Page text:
Is there anything special about your theory that this means this is more true for your theory than for any other theory of learning?

Or in other words, is there anyway in which you are not just stating the obvious?

Knowing 'physics' isn't just the accumulation of a set of facts. It is, again, to be shaped a certain way - 'knowledge', as instantiated by a series of connections, is not just the set of facts, but also the way of thinking, the way of acting, way of evaluating.

Is there anything special about your theory that means this is more true for your theory than for any other theory of learning?

Or in other words, is there anyway in which you are not just stating the obvious?

But, all things being equal, immersion and direct experience are more likely to induce the expected learning than reading or telling.

Is there any evidence that could convince you otherwise?

My own view of testing, in brief, is that it is like using a hammer to find out if something is a nail.

Huh? Interesting view. My view of testing is that it is essential for any progress to be made. Is there any evidence that could convince you that testing is not like using a hammer to find out if something is a nail?

Do you distinguish between brain-dead testing, and testing that is carefully designed for the task in hand?

The best mechanism for demonstrating knowledge is not likely the production of a certain set of facts on demand.

Well, it depends on what knowledge you want to demonstrate. For example, the best mechanism for demonstrating driving skills is driving on demand, and undergoing a series of maneovourers (ranging from doing a 3-point turn in a wide space as a basic skill, to weaving in and out of cones at high speeds for an advanced driving course).

In other areas, it is unethical or impossible or just too expensive to demonstrate knowledge practically. For example, first aid skills are not tested by blocking a person's airways and seeing if the first aider can get the person breathing again. Instead they are tested by a combination of quesion-asking and tests on a dummy.

Expertise in a discipline on the part of a student is something that is typically *recognized*, not measured, by people who are already experts in the field.

So, let us say that the people who are already experts in the field recognise that a student is not an expert. Where does the teacher go from there? How is the teacher to know why the student is not an expert, and what skills the teacher should teach to improve the student's skills? There is no point in wasting time teaching a student what they already know. Testing is necessary for effective teaching.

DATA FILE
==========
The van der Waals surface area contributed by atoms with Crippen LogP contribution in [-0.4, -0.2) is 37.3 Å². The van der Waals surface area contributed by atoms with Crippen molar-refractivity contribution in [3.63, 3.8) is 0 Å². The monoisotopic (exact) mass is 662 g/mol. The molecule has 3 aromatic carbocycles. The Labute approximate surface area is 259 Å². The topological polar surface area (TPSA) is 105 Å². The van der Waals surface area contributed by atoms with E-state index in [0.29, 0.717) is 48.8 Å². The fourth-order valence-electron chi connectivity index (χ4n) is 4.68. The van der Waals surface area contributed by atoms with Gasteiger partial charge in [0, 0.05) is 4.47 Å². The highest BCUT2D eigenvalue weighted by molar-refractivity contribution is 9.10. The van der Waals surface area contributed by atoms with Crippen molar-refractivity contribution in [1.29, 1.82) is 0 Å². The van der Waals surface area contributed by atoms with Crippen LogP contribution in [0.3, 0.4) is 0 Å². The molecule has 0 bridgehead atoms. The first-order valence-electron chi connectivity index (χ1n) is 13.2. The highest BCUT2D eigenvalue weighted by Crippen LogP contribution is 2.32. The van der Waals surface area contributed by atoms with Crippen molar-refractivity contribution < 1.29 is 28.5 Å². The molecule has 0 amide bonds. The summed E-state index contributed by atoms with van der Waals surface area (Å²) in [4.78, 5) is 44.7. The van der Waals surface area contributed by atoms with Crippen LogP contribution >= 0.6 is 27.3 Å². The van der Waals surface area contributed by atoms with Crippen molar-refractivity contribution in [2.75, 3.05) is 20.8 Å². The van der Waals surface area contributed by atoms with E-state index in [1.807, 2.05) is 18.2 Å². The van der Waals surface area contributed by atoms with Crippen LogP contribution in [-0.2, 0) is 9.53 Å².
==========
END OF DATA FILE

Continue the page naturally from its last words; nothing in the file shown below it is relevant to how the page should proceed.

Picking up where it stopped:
But this is very much a side issue. testing is not a part of learning itself - indeed, the vast bulk of what we know is stuff we were never ever tested on.

Really? Then how do you know that you know it? I know I can walk - I've tested that every day of my life since I first learnt. I know I can drive, I've tested that less frequently but frequently enough.

Feedback is an essential part of learning. If you've never tested your knowledge, or had it tested for you, how you do you it's true?

Why do you believe your theory about connections if it's never been tested?

Tracy said...

Simply putting a bunch of students in a room and 'direct instructing' them on mathematics will produce some results (generally, some improvement in mathematics), but is a wasteful and disempowering way to approach learning, particularly when compared to how much they could be learning in a wide range of subjects (not just mathematics) in the same time.

Kids may indeed be able to learn far more in an hour than they can under Direct Instruction. But, can we achieve such learning? Let's see your experimental evidence. How much have you shown that kids can learn, hour-for-hour in a wide range of subjects, as opposed to spending the same number of hours using best-practice Direct Instruction in mathematics?

What this illustrates is how you can't just 'produce' learning in a student, no more than you can induce conduction in a non-conductor.

This analogy is wrong. Conductor vs non-conductor is a matter of degree of conductivity. At a high enough voltage, a "non-conductor" will start conducting. This is how lightening works and why it is dangerous to get too close to a high voltage line even if you don't touch it. The air is a good conductor at low potential differences but it conducts well enough at high potential differences. (Sorry about the switch in language from voltage to potential differences, voltage is a relative measure).

If you doubt me, how about you climb a transmission tower up to some live lines? Make sure not to touch them.

Cal said...

"but is a wasteful and disempowering way to approach learning, particularly when compared to how much they could be learning in a wide range of subjects (not just mathematics) in the same time."

A statement crying out for parody, except it *is* parody.

Really, can't people stop romanticizing students? If stidemts are sitting in a classroom to learn math, TEACH THEM MATH. Don't pretend that more than 5% of them want, much less are capable of handling, "empowerment".

Joanne Jacobs said...

I've tagged you with the "seven random things" meme here.